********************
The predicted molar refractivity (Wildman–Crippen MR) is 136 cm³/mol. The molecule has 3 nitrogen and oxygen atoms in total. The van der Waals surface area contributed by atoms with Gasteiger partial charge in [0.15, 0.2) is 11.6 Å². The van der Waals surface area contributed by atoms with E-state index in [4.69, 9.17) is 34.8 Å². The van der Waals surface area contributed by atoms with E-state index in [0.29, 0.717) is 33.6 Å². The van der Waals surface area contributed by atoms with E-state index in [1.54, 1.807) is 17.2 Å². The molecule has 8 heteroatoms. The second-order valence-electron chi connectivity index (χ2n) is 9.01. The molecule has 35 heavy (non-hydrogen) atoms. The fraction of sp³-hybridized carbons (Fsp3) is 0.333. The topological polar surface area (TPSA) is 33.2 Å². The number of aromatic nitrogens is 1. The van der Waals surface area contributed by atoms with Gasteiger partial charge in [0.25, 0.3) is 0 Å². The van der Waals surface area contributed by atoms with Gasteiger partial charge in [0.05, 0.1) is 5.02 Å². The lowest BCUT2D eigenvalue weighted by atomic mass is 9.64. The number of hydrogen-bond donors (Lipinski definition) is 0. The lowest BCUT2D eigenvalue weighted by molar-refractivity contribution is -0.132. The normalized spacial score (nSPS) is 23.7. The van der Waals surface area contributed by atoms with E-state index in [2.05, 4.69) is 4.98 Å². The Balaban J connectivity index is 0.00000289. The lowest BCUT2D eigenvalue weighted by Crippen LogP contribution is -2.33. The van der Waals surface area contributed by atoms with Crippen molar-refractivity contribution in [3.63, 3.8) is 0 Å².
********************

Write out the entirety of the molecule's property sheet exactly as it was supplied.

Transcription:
The predicted molar refractivity (Wildman–Crippen MR) is 136 cm³/mol. The molecule has 3 nitrogen and oxygen atoms in total. The van der Waals surface area contributed by atoms with Gasteiger partial charge in [0.15, 0.2) is 11.6 Å². The van der Waals surface area contributed by atoms with E-state index in [4.69, 9.17) is 34.8 Å². The van der Waals surface area contributed by atoms with E-state index in [0.29, 0.717) is 33.6 Å². The van der Waals surface area contributed by atoms with E-state index in [1.54, 1.807) is 17.2 Å². The molecule has 8 heteroatoms. The second-order valence-electron chi connectivity index (χ2n) is 9.01. The molecule has 35 heavy (non-hydrogen) atoms. The fraction of sp³-hybridized carbons (Fsp3) is 0.333. The topological polar surface area (TPSA) is 33.2 Å². The number of aromatic nitrogens is 1. The van der Waals surface area contributed by atoms with Gasteiger partial charge in [0.25, 0.3) is 0 Å². The van der Waals surface area contributed by atoms with Gasteiger partial charge in [0.05, 0.1) is 5.02 Å². The lowest BCUT2D eigenvalue weighted by atomic mass is 9.64. The number of hydrogen-bond donors (Lipinski definition) is 0. The lowest BCUT2D eigenvalue weighted by molar-refractivity contribution is -0.132. The normalized spacial score (nSPS) is 23.7. The van der Waals surface area contributed by atoms with E-state index in [2.05, 4.69) is 4.98 Å². The Balaban J connectivity index is 0.00000289. The lowest BCUT2D eigenvalue weighted by Crippen LogP contribution is -2.33. The van der Waals surface area contributed by atoms with Crippen molar-refractivity contribution in [3.63, 3.8) is 0 Å².